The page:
This master recipes list of Pantry Cooking using shelf-stable ingredients will be one that I’m continuing to update during this weird time of our lives.
I’ve decided to include both savory and sweet items in this list. Because, well, we all need dessert from time to time. But the list is weighted toward savory items to get you through rough times.
Cooking can be flexible
For the savory or, what I call, “cooking” recipes, things you can serve for dinner or lunch, know that you can change up these recipes, using the recipe as simply a guideline rather than as a strict rule.
For sweet recipes or “baking” recipes, I usually recommend following the recipe closely, but cooking is simply use what you have and what you like.Use a little more of something you like a lot. Or leave out things you don’t like or don’t have.
Be creative with the ingredients for a cooking recipe. I’ve made lots of suggestions to help you along. Don’t be afraid to try new things.
This collection is organized chronologically, with my most recent posts at the top.
Many times a cooking recipe is simply a guide to how to cook something. You can swap lots of things in a savory dinner recipe like soups or stews.
Does your recipe call for tomato sauce but you don’t have any? Try thinning some tomato paste with water, or use a jar of spaghetti sauce instead. Do you have a can of diced tomatoes? Use that – you can drop it all in a blender to create a smoother consistency. Use a jar of salsa if you have that. Or, maybe you have fresh tomatoes from your garden, use those – simply cook them down to a sauce.
Don’t have any onions for that recipe? Just leave them out or use dried onion flakes. Or, swap in celery or fennel bulb.
No fresh chicken in the house? Try using a can of chicken or tuna instead.
All purpose flour can be made by combining equal parts bread flour and cake flour.
If you run low on baking powder you can mix some up at 2 parts cream of tartar + 1 part baking soda.
Hopefully you get the idea, don’t think of the recipe as a strict list, think of it more as a guide.
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General cooking and kitchen tips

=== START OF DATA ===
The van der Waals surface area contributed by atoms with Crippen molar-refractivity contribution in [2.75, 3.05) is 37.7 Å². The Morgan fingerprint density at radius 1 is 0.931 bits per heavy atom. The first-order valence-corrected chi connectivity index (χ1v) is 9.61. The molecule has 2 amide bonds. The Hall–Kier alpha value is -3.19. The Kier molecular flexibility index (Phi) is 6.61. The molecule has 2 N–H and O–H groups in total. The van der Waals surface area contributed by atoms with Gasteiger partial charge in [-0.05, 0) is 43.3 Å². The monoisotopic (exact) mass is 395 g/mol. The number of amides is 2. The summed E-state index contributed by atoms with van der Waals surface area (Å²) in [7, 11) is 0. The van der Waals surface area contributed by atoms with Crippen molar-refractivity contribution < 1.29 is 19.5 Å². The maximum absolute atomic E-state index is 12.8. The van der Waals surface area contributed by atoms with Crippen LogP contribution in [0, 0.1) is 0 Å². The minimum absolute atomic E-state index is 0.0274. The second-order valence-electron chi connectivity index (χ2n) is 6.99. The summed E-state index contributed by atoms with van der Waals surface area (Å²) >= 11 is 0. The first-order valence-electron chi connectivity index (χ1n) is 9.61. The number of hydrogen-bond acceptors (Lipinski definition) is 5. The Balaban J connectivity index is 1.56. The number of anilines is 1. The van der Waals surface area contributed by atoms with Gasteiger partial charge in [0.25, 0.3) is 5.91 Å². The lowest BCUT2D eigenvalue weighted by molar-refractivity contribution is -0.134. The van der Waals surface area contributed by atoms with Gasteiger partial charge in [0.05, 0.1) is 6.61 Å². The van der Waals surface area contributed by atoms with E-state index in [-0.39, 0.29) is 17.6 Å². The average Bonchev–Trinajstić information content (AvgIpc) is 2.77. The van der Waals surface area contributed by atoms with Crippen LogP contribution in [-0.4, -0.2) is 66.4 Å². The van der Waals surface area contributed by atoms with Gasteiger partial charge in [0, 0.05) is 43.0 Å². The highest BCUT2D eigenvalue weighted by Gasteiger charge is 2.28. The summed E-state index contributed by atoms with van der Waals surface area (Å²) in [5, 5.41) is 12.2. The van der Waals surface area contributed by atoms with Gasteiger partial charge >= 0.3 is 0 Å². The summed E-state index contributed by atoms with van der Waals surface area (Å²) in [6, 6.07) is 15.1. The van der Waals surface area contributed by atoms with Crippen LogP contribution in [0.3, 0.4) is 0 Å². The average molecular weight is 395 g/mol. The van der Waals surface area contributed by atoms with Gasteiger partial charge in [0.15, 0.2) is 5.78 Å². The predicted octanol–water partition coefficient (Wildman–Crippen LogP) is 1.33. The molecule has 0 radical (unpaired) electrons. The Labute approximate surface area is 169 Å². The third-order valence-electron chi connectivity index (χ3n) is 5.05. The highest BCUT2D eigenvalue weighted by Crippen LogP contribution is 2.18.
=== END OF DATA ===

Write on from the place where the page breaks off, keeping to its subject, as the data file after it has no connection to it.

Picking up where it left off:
For fresh veggies that last a long time, choose onions, shallots, garlic, hard squashes (like butternut and acorn), and potatoes. These types of fresh veggies should keep for a month or longer if stored in a cool dark place, like a closet or a garage.
Think about freezing some of those fruits and veggies. Chop it, place it in a single layer on a rimmed cookie sheet, and freeze it. Once it’s frozen, transfer it to a ziptop freezer bag. Don’t forget to freeze lemons as well.
Turn those veggies into broth. Then you can freeze the broth if you need to.
Go through your fridge, freezer, and cupboards before going to the grocery store. Make a meal plan or list of meals from what’s there, and keep in mind that you may need to be flexible with what you can find at the stores.
List of things that are good to keep in your pantry
These are some of the things I try to keep in my cupboard all the time. Essential panty goods, if you will. The list can be made to your preference as well – leave some things out of your panty, add some things in. It’s just a basic idea of some things to try to keep around. And, it helps with everyday cooking to have these things in your house.
- Canned beans
- Dried beans
- Dried lentils
- Canned tuna or chicken
- Canned vegetables and fruits
- Jarred roasted red peppers
- Canned tomato sauce, tomato paste, and diced tomatoes
- Canned soups or stews
- Jarred spaghetti sauce
- Canned coconut milk
- evaporated milk
- Canned sweetened condensed milk
- Baking soda and baking powder
- Sugar (white and brown)
- Chocolate chips
- Dried fruit
- Nuts (keep these in the freezer for longer life)
- Frozen veggies
- Frozen fruits
- Peanut butter
Pantry Cooking using shelf-stable items
Find all of the recipes that I consider to be cooking from your pantry, or cupboard cooking. Some will include fresh, refrigerator, or frozen items, but keep in mind it’s ok to be flexible and change recipes up a bit.